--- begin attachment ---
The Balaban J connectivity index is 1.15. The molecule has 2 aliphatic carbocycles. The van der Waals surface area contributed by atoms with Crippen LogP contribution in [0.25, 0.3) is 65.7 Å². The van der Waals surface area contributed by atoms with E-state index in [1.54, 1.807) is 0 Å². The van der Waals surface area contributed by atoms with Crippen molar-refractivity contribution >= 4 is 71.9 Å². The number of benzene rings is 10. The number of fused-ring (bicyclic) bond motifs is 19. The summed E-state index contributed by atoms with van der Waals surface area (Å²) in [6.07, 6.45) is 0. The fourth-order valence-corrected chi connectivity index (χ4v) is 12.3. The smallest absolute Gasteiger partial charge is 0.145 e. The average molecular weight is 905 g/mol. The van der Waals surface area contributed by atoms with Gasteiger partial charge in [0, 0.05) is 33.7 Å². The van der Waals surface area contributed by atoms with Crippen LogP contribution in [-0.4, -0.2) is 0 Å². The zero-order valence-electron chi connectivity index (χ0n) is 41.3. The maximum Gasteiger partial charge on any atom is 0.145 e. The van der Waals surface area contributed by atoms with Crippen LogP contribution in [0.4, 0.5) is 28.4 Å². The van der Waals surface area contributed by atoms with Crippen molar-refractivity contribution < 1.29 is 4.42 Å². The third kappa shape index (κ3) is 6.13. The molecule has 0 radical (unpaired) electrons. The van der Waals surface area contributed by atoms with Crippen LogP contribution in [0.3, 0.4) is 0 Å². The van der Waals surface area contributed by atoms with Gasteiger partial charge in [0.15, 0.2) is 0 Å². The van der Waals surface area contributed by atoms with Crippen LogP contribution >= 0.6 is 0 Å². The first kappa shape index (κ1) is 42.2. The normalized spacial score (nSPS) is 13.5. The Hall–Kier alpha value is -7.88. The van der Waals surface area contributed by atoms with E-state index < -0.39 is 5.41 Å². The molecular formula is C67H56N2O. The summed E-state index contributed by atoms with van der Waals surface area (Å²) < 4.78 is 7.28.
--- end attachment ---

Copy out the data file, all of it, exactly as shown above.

The Balaban J connectivity index is 1.15. The molecule has 2 aliphatic carbocycles. The van der Waals surface area contributed by atoms with Crippen LogP contribution in [0.25, 0.3) is 65.7 Å². The van der Waals surface area contributed by atoms with E-state index in [1.54, 1.807) is 0 Å². The van der Waals surface area contributed by atoms with Crippen molar-refractivity contribution >= 4 is 71.9 Å². The number of benzene rings is 10. The number of fused-ring (bicyclic) bond motifs is 19. The summed E-state index contributed by atoms with van der Waals surface area (Å²) in [6.07, 6.45) is 0. The fourth-order valence-corrected chi connectivity index (χ4v) is 12.3. The smallest absolute Gasteiger partial charge is 0.145 e. The average molecular weight is 905 g/mol. The van der Waals surface area contributed by atoms with Gasteiger partial charge in [0, 0.05) is 33.7 Å². The van der Waals surface area contributed by atoms with Crippen LogP contribution in [-0.4, -0.2) is 0 Å². The zero-order valence-electron chi connectivity index (χ0n) is 41.3. The maximum Gasteiger partial charge on any atom is 0.145 e. The van der Waals surface area contributed by atoms with Crippen LogP contribution in [0.4, 0.5) is 28.4 Å². The van der Waals surface area contributed by atoms with Crippen molar-refractivity contribution < 1.29 is 4.42 Å². The third kappa shape index (κ3) is 6.13. The molecule has 0 radical (unpaired) electrons. The van der Waals surface area contributed by atoms with Crippen LogP contribution in [0.3, 0.4) is 0 Å². The van der Waals surface area contributed by atoms with Gasteiger partial charge in [0.15, 0.2) is 0 Å². The van der Waals surface area contributed by atoms with Crippen LogP contribution >= 0.6 is 0 Å². The first kappa shape index (κ1) is 42.2. The normalized spacial score (nSPS) is 13.5. The Hall–Kier alpha value is -7.88. The van der Waals surface area contributed by atoms with E-state index < -0.39 is 5.41 Å². The molecular formula is C67H56N2O. The summed E-state index contributed by atoms with van der Waals surface area (Å²) < 4.78 is 7.28.